Eastern Screech Owl

1/500s at f13.0, ISO:500, Canon EOS-1D X, EF800mm+1.4x III converter

In the next 9 images displayed below shows what happens after a meal. Most of the unfortunate animal is digested, but the parts that can't be broken down such as bones, fur, and feathers are regurgitated as a hard lump, called a "pellet," a few hours after the owl's meal. Eastern screech owls inhabit open mixed woodlands, deciduous forests, parklands, wooded suburban areas, riparian woods along streams and wetlands (especially in drier areas), mature orchards, and woodlands near marshes, meadows, and fields. They try to avoid areas known to have regular activity of larger owls, especially great horned owls. Their ability to live in heavily developed areas outranks even the great horned and certainly the barred owl, screech owls also are considerably more successful in the face of urbanization than barn owls following the conversion of what was once farmland . Due to the introduction of open woodland and cultivated strips in the Great Plains, the range of eastern screech owls there has expanded. Eastern screech owls have been reported living and nesting in spots such as along the border of a busy highway and on the top of a street light in the middle of a busy town square. They often nest in trees in neighborhoods and urban yards inhabited by humans. In such urban environments, they often meet their dietary needs via introduced species that live close to man such as house sparrows and house mice. They also consume anole lizards and large insects such as cicadas. They occupy the greatest range of habitats of any owl east of the Rockies. Eastern screech owls roost mainly in natural cavities in large trees, including cavities open to the sky during dry weather. In suburban and rural areas, they may roost in manmade locations such as behind loose boards on buildings, in boxcars, or on water tanks. They also roost in dense foliage of trees, usually on a branch next to the trunk, or in dense, scrubby brush. The distribution of the species is largely concurrent with the distribution of eastern deciduous woodlands, probably discontinuing at the Rocky Mountains in the west and in northern Mexico in the south due to the occupation of similar niches by other screech owls and discontinuing at the start of true Boreal Forest. because of the occupation of a similar niche by other small owls (especially boreal owls). Eastern screech owls may be found from sea level up to 1,400 m (4,600 ft) in elevation in the eastern Rocky Mountains and up to 1,500 m (4,900 ft) in the eastern Sierra Madre Oriental Mountains.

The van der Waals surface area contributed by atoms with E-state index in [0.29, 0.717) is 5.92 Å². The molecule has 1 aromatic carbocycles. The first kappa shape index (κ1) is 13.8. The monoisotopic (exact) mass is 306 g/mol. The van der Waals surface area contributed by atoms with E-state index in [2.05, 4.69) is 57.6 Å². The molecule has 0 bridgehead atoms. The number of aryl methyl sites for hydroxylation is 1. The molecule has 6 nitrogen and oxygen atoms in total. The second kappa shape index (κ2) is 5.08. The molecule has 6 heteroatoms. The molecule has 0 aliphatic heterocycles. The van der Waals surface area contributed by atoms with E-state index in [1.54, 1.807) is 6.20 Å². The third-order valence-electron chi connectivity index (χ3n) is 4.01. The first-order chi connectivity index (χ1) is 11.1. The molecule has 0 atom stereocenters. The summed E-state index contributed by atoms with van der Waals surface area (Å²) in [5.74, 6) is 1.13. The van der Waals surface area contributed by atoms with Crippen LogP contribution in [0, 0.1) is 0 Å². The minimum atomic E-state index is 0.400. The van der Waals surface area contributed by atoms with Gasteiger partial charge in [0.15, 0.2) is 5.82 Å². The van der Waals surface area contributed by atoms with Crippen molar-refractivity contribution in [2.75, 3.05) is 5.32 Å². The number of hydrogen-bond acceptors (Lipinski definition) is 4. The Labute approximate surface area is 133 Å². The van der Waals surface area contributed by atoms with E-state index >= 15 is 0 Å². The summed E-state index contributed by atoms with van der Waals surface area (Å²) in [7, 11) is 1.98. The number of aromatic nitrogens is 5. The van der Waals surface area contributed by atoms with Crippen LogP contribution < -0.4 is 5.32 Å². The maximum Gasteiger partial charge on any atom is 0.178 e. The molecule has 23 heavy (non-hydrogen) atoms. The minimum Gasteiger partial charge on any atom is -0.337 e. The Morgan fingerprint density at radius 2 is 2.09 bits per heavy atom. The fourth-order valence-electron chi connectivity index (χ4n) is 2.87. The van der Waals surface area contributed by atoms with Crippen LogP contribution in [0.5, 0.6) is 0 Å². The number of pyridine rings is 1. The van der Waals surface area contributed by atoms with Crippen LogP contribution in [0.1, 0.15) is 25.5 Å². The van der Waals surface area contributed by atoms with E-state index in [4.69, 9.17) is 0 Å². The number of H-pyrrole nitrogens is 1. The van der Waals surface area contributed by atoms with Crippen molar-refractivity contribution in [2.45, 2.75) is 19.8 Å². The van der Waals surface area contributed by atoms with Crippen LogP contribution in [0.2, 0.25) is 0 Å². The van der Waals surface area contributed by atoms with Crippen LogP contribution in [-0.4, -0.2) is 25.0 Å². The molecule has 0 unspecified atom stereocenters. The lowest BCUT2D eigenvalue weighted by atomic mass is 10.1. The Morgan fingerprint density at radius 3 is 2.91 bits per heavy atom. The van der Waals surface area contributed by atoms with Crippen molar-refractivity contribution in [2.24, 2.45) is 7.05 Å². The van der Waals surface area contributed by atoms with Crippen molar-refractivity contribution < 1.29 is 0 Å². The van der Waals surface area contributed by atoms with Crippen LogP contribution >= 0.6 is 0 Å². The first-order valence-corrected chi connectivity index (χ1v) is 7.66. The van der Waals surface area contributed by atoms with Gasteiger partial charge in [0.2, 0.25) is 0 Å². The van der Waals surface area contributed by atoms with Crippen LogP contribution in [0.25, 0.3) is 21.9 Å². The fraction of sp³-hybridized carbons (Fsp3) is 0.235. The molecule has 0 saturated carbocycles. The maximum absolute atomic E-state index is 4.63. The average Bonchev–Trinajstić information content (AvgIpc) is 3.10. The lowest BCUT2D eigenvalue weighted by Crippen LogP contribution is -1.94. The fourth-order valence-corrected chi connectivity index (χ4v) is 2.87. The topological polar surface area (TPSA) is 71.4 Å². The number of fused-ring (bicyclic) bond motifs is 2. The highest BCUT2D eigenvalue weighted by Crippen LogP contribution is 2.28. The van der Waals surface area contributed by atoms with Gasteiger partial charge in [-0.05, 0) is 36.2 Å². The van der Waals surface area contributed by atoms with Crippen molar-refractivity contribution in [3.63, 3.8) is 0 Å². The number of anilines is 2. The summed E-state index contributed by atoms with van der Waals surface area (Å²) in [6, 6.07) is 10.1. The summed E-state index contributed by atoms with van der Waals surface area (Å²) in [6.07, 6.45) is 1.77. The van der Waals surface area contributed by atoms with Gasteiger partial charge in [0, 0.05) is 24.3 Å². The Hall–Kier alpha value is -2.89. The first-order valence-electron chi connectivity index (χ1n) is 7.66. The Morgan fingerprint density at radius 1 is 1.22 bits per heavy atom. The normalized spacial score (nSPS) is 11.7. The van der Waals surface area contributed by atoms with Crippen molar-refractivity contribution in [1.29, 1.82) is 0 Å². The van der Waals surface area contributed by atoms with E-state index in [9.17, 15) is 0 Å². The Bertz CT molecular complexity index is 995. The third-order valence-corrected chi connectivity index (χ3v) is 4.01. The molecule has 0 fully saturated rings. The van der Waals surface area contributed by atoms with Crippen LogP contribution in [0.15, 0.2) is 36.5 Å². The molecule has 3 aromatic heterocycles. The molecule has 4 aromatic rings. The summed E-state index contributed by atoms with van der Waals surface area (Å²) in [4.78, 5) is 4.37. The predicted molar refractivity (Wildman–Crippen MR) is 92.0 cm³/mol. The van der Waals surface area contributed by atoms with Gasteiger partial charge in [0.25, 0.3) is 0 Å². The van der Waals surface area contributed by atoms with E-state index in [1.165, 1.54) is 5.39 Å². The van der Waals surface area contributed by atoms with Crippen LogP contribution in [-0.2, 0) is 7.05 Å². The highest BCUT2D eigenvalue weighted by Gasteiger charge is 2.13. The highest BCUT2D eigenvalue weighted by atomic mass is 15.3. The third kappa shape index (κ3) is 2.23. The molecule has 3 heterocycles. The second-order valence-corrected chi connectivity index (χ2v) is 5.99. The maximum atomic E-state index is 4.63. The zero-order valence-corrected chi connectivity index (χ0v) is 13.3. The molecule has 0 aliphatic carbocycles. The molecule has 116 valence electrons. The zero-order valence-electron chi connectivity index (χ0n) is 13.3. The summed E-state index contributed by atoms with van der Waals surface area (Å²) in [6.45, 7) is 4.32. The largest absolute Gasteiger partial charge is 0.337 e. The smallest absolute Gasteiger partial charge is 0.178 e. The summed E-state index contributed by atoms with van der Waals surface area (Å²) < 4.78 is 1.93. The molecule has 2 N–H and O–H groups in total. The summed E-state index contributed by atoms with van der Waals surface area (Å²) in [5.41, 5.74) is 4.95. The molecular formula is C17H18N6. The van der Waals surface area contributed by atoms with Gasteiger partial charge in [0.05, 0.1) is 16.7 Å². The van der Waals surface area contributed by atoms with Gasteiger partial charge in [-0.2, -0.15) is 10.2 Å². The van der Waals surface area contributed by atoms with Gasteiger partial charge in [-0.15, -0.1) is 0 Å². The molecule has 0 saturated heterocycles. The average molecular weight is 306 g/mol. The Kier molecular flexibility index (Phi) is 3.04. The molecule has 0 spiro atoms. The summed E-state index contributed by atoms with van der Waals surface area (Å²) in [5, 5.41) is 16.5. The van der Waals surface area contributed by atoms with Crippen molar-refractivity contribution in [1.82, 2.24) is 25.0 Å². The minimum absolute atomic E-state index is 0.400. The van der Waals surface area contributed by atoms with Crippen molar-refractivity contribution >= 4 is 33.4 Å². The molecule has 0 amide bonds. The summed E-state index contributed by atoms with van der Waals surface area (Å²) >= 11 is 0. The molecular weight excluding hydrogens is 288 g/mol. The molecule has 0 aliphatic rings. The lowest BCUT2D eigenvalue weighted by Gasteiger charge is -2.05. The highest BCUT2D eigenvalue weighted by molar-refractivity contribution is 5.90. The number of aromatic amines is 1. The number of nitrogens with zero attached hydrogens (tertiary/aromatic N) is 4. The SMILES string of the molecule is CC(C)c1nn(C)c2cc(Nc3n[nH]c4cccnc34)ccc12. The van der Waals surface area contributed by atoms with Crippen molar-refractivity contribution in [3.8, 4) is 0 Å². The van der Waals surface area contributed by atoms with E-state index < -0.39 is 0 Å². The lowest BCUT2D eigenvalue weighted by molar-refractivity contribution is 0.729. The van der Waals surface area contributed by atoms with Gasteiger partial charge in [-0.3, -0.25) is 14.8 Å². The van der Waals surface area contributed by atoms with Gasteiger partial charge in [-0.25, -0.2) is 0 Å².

San Pedro House, AZ